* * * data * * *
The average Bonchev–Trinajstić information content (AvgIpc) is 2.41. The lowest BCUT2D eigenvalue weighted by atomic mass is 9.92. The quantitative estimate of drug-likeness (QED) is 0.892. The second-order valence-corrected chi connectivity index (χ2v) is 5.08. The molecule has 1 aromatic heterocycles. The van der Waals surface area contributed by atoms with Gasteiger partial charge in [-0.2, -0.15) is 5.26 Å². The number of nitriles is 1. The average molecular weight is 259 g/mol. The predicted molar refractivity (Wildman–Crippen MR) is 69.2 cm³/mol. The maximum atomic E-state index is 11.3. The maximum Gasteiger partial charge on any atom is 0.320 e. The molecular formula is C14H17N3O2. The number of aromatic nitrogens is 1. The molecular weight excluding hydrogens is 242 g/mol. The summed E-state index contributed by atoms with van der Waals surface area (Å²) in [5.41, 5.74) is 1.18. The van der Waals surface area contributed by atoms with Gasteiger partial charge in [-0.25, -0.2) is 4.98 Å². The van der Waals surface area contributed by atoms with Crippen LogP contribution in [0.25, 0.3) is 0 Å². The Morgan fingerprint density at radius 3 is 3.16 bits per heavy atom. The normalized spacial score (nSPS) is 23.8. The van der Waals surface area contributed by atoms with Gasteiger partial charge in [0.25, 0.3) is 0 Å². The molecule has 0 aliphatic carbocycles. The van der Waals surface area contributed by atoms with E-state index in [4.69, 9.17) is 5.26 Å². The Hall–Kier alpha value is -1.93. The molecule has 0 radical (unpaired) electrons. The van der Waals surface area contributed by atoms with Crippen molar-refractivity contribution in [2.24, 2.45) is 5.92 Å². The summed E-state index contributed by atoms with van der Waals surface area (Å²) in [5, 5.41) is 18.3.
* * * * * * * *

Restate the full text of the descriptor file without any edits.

The average Bonchev–Trinajstić information content (AvgIpc) is 2.41. The lowest BCUT2D eigenvalue weighted by atomic mass is 9.92. The quantitative estimate of drug-likeness (QED) is 0.892. The second-order valence-corrected chi connectivity index (χ2v) is 5.08. The molecule has 1 aromatic heterocycles. The van der Waals surface area contributed by atoms with Gasteiger partial charge in [-0.2, -0.15) is 5.26 Å². The number of nitriles is 1. The average molecular weight is 259 g/mol. The predicted molar refractivity (Wildman–Crippen MR) is 69.2 cm³/mol. The maximum atomic E-state index is 11.3. The maximum Gasteiger partial charge on any atom is 0.320 e. The molecular formula is C14H17N3O2. The number of aromatic nitrogens is 1. The molecular weight excluding hydrogens is 242 g/mol. The summed E-state index contributed by atoms with van der Waals surface area (Å²) in [5.41, 5.74) is 1.18. The van der Waals surface area contributed by atoms with Gasteiger partial charge in [-0.25, -0.2) is 4.98 Å². The van der Waals surface area contributed by atoms with Crippen LogP contribution in [0.25, 0.3) is 0 Å². The Morgan fingerprint density at radius 3 is 3.16 bits per heavy atom. The normalized spacial score (nSPS) is 23.8. The van der Waals surface area contributed by atoms with Gasteiger partial charge in [0.25, 0.3) is 0 Å². The molecule has 0 aliphatic carbocycles. The van der Waals surface area contributed by atoms with E-state index in [4.69, 9.17) is 5.26 Å². The Hall–Kier alpha value is -1.93. The molecule has 0 radical (unpaired) electrons. The van der Waals surface area contributed by atoms with Crippen molar-refractivity contribution in [2.24, 2.45) is 5.92 Å². The summed E-state index contributed by atoms with van der Waals surface area (Å²) in [5, 5.41) is 18.3.